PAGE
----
Microsoft OneNote provides students with a set of tools that expand their notion of multimodality. Students can start creating written drafts on OneNote and receive online feedback by their teachers. While working on their drafts, they can add images or drawings of their characters and setting of their story. They can create an introductory video of their favorite/main character of the story and embed it on OneNote. Once their final draft is ready, we can ask our students to produce a narration/voice recording of the story they have created. Language learners can use the ‘immersive reader’ tool to listen to the pronunciation of words they do not know or have not heard before.

Ideas for language learners

MindMapping

Due to the big number of tools that Microsoft OneNote provides, this software can be used by students as a tool to create digital mind-maps. These forms of maps are considered to be very useful for language learners, especially when they are dealing with large amounts of information. Mind maps allow students to plan and organize their ideas by creating visual representations of their thoughts.

Studies like the one made by Buran and Filyukov (2015) suggest that these types of activities enhance English language skills such as reading, writing, plan-making, problem-solving, and speaking in public.

In OneNote, students can add images, voice recordings, videos, and hyperlinks to their mind-maps. These elements can help the student to make their maps more interesting, engaging, and customizable. Furthermore, by working with others, students can make large ‘mind-mapping projects’ through collaboration.

Alternative Apps

Evernote and Bear (iOS) are some of the most famous options for note-taking.

Evernote was one of the first tools developed to create digital notes. It is a multiplatform application that set the standards for future computer programs and applications related with note-taking. One of its strongest points is that is able to identify texts within images.

Bear is a very good option for those who are used to apple products. Its most distinguishable trait is the markdown tool, which is a ‘smart formatting tool’ that do the job of ‘decorating’ your notes with headings, italicized texts, footnotes, bullet points, etc.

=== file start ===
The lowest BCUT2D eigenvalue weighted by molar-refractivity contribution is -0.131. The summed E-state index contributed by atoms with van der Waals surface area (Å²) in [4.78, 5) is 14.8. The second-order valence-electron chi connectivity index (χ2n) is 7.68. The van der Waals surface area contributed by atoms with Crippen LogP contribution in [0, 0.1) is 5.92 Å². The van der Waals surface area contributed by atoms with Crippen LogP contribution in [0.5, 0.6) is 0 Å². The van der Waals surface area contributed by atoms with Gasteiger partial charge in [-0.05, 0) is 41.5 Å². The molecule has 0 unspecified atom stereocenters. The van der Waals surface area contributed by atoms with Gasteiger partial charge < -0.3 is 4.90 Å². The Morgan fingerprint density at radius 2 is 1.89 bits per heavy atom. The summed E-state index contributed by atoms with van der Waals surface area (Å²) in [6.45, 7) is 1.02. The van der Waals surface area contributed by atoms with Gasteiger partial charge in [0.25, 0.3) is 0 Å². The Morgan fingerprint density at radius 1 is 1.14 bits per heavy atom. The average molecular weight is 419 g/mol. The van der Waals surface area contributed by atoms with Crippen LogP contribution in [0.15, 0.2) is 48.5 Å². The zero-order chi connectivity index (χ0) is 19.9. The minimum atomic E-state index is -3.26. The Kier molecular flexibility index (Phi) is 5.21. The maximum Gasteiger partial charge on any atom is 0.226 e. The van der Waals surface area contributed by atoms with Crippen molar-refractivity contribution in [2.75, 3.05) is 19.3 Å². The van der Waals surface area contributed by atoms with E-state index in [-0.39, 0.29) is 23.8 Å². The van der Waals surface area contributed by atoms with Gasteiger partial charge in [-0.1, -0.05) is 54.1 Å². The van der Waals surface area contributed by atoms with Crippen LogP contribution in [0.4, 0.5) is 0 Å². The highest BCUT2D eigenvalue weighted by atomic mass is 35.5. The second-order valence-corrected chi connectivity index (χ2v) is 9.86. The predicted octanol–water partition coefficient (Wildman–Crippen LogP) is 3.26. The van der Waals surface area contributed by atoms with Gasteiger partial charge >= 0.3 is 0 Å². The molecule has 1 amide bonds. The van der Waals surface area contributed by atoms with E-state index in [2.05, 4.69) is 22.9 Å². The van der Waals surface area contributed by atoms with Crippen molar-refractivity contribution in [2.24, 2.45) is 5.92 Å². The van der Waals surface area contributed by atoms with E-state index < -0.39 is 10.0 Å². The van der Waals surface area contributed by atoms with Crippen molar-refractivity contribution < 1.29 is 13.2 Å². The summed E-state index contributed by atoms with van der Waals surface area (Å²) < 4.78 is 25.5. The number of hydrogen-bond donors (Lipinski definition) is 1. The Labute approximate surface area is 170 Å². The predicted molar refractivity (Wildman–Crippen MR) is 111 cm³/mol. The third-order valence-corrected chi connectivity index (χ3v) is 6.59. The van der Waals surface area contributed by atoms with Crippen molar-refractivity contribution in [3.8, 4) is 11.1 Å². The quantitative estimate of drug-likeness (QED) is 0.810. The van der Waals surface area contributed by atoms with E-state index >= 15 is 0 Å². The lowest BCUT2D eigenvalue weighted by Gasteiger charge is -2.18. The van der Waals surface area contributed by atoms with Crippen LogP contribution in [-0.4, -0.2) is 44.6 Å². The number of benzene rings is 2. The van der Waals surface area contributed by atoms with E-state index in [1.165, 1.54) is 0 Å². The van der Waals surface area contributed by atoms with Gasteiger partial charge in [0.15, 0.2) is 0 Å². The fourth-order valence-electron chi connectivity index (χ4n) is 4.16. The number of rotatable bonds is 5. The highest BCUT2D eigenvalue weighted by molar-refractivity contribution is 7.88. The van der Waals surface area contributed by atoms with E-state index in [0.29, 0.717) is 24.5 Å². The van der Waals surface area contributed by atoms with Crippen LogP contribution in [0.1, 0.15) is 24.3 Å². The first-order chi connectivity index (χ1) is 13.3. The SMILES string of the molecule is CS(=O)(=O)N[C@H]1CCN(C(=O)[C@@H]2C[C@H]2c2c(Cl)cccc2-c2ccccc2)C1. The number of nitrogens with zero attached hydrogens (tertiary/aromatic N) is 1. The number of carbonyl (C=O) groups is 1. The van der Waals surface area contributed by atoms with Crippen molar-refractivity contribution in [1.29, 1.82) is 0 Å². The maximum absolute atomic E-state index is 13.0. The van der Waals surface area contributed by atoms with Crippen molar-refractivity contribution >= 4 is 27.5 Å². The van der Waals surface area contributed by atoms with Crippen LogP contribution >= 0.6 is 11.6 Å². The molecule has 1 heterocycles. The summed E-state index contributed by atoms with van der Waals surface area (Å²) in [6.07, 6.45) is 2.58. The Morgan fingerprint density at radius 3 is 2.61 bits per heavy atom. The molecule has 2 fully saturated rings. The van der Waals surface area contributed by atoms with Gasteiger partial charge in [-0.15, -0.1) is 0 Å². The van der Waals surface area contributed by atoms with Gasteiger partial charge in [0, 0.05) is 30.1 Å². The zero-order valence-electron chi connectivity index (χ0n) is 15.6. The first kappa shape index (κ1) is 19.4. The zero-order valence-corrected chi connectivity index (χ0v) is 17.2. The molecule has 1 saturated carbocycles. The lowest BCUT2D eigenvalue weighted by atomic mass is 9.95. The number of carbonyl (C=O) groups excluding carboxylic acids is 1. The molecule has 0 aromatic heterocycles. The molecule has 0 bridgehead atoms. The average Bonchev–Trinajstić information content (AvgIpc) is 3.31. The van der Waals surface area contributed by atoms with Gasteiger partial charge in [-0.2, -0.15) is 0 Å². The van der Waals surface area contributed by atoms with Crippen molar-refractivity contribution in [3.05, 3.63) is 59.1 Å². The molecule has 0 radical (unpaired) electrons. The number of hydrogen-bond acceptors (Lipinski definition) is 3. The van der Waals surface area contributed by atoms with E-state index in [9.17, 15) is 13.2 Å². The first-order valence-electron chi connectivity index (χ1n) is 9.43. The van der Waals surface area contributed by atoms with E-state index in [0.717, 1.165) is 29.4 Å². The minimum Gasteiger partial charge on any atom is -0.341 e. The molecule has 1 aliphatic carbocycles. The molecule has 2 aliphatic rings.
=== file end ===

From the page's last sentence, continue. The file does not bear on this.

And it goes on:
About the Author

References

Ristikj (2016). Using OneNote Learning Tools in the foreign language classroom. Retrieved on April 23, from https://www.microsoft.com/en-us/microsoft-365/blog/2016/05/23/using-onenote-learning-tools-in-the-foreign-language-classroom

Turner, J. (2011). Using Microsoft OneNote for collaborative vocabulary notebooks in the academic English classroom.

Armstrong, C., & Llorin, J. (2015). Using Shared Microsoft OneNote “Binders” to Create a School Environment for Sharing, Continual Formative Assessment, & Information Organization. In The Impact of Pen and Touch Technology on Education (pp. 241-247). Springer, Cham.

Jeschke, S., Knipping, L., Natho, N., Schröder, C., & Zorn, E. (2009). Information management in education using Tablet PCs and OneNote. In SEFI 2009 Annual Conference-Attracting Young People in Engineering. SEFI.

Buran, A., & Filyukov, A. (2015). Mind mapping technique in language learning. Procedia-Social and Behavioral Sciences, 206, 215-218.

Christiansen, M. S., & Koelzer, M. L. (2016). Digital storytelling: Using different technologies for EFL. MEXTESOL Journal, 40(1), 1-14.

Puentedura (2014). SAMR and Bloom’s Taxonomy: Assembling the Puzzle. Retrieved from https://www.commonsense.org/education/articles/samr-and-blooms-taxonomy-assembling-the-puzzle

Walker, A., & White, G. (2013). Technology Enhanced Language Learning: connecting theory and practice-Oxford Handbook

Casanave, C.P. (2017). Controversies in second language writing: Dilemmas and decisions in research and instruction (2nd ed). Ann Arbor: University of Michigan Press.

Sauro, S., & Sundmark, B. (2016). Report from Middle-Earth: fan fiction tasks in the EFL classroom. Elt Journal, 70(4), 414–423. https://doi.org/10.1093/elt/ccv075